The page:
Rich and I have immersed ourselves into civilian lives once again. I wish I could say it’s been easy, but the reality is, it has not.  We renewed our wedding vows on August 30, 2008.  Our best man eighteen years ago was Rich’s brother, John, so we found it quite fitting that he officiate our renewal.  It was a casual affair on the deck, surrounded by our family, who each did a reading.  Unlike the church wedding we had before, this was all our doing, words that we chose, readings and music that didn’t have to be approved by the church. It was a true representation of our life together.

Our best friends, Greg and Shari Merritt, assisted John as officiates of the ceremony, and we loved having them stand with us. We’ve all been through this separation, and this almost felt like we all renewed a vow to continue being there for each other.  We bought each of the children an Irish wedding band and exchanged them during the ceremony.  David and Susan read from Lord of the Rings about change. Makayla read from the Velveteen Rabbit about how growing old and being real doesn’t hurt, it just happens. Kelly sang “What a Wonderful World.” She practiced for weeks with our friend Jimmy who played guitar for us and sang Led Zeppelin’s “Thank You,” something that never would’ve been approved in our Catholic ceremony eighteen years ago. This was the most memorable wedding I’ve ever been a part of, and I wish I had videotaped it. Shari and Meredith, being the crazy ladies they are, made us a heart-shaped cake with a Barbie and Ken dressed in Parrothead attire. They even cut Barbie’s hair to resemble my haircut and shaved Ken’s head to reflect Rich’s crew cut. True to form, my crazy ladies brought my favorite tequila, Patrón, and the evening ended on a happy note.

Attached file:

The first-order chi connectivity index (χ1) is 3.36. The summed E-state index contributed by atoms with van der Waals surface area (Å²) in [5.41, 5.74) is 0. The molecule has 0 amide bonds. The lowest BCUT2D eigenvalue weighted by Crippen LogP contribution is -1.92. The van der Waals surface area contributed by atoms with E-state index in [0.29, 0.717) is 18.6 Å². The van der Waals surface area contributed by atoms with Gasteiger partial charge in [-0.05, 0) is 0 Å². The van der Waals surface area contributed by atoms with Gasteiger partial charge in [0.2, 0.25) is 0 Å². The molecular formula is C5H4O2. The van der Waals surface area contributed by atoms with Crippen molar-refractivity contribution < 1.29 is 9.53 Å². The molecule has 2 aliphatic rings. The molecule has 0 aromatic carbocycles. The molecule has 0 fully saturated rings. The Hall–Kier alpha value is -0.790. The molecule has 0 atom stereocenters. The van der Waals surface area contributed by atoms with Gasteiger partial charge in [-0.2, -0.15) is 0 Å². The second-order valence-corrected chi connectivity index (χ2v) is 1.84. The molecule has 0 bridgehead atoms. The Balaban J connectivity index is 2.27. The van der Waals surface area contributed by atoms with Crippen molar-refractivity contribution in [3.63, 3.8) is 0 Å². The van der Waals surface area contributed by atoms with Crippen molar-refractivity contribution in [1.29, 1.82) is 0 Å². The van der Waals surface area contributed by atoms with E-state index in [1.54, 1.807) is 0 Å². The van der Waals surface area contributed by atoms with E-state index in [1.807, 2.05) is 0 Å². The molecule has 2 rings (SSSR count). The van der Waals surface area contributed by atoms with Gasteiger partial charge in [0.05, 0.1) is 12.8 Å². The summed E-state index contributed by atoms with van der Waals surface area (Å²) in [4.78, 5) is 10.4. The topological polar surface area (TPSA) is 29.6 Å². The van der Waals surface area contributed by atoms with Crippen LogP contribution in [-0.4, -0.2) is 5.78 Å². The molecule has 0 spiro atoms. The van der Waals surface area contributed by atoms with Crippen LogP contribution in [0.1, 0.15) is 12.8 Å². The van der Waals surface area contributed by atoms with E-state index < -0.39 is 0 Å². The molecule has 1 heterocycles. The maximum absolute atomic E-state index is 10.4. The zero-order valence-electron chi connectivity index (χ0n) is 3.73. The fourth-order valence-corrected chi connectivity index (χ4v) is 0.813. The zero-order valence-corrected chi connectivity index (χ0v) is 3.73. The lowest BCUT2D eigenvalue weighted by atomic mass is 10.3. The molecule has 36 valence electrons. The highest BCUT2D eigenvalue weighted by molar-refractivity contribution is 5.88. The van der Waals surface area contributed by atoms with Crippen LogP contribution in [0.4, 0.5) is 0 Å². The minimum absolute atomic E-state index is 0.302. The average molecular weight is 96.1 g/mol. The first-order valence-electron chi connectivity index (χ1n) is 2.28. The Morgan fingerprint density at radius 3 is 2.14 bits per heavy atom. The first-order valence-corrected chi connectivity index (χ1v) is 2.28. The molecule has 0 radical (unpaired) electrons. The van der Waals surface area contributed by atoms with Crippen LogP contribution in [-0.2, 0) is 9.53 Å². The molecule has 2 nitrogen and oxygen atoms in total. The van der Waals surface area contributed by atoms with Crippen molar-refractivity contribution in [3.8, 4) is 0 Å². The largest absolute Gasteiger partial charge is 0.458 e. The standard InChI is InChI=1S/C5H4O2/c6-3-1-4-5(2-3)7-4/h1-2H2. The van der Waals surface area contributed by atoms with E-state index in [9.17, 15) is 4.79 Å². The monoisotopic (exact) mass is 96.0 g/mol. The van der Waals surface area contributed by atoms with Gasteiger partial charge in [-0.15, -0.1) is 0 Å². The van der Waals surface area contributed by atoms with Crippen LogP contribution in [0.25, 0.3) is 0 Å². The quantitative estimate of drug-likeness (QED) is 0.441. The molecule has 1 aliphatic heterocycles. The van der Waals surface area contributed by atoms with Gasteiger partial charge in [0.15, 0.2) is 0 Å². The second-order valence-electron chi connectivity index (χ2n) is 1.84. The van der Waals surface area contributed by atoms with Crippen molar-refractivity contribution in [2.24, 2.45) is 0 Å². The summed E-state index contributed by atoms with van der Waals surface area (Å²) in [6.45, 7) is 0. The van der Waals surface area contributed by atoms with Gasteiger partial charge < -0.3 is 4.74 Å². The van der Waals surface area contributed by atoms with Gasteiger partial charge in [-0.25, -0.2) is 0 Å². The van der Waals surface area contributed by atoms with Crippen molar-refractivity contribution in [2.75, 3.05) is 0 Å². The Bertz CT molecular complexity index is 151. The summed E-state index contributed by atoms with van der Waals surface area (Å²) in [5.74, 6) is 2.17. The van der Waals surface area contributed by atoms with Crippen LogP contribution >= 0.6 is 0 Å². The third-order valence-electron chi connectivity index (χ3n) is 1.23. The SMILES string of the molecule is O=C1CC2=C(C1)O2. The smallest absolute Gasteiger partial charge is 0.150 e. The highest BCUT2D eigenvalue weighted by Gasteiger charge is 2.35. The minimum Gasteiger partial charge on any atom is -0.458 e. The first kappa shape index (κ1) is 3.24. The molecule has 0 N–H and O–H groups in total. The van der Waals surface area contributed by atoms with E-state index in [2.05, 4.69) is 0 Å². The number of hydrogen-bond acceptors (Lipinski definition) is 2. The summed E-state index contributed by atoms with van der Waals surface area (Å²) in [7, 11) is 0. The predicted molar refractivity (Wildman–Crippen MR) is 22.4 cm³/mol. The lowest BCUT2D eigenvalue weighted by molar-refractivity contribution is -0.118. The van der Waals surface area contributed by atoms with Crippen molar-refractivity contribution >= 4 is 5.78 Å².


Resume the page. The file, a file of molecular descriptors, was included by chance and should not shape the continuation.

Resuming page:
I’ve spoken about ceremony before, the military need to preserve these worthwhile celebrations. Renewing our vows brought closure to the separation the last year brought us and allowed us to renew our commitment to each other and our children for a bright future, no matter what may come. My, how I’ve grown!

I’m still searching for employment, but feel lucky that I can be home during this time of transition. After the welcome home celebrations end and we try to pick up the pieces, it’s then that I see and understand how hard it is to feel good about what he’s done as a soldier. Rich returned to work in August, but there was no one there to welcome him back. He had no office, no phone, no computer to return to—it was as if he had never been there. He had to track down facilities for assistance. He had notified his boss he’d be returning thirty days before his arrival back at the office, yet he wasn’t there to welcome him back.  To the contrary, when he did see Rich, he seemed surprised he had returned to work at all.

I’m dumbfounded that his boss would think he wouldn’t return to his civilian job. Just what do employers think the Guardsmen or Reservists do that enable them to walk away from their futures when they return from war? From the stories I’ve heard at the reintegration meetings, this is common for the Guardsmen.  He’s still struggling to get his employer to honor USERRA. To some, it’s just enough to sign up to be an employer who supports the Guard and Reserve soldiers. It’s an entirely different matter to actually follow through with that commitment.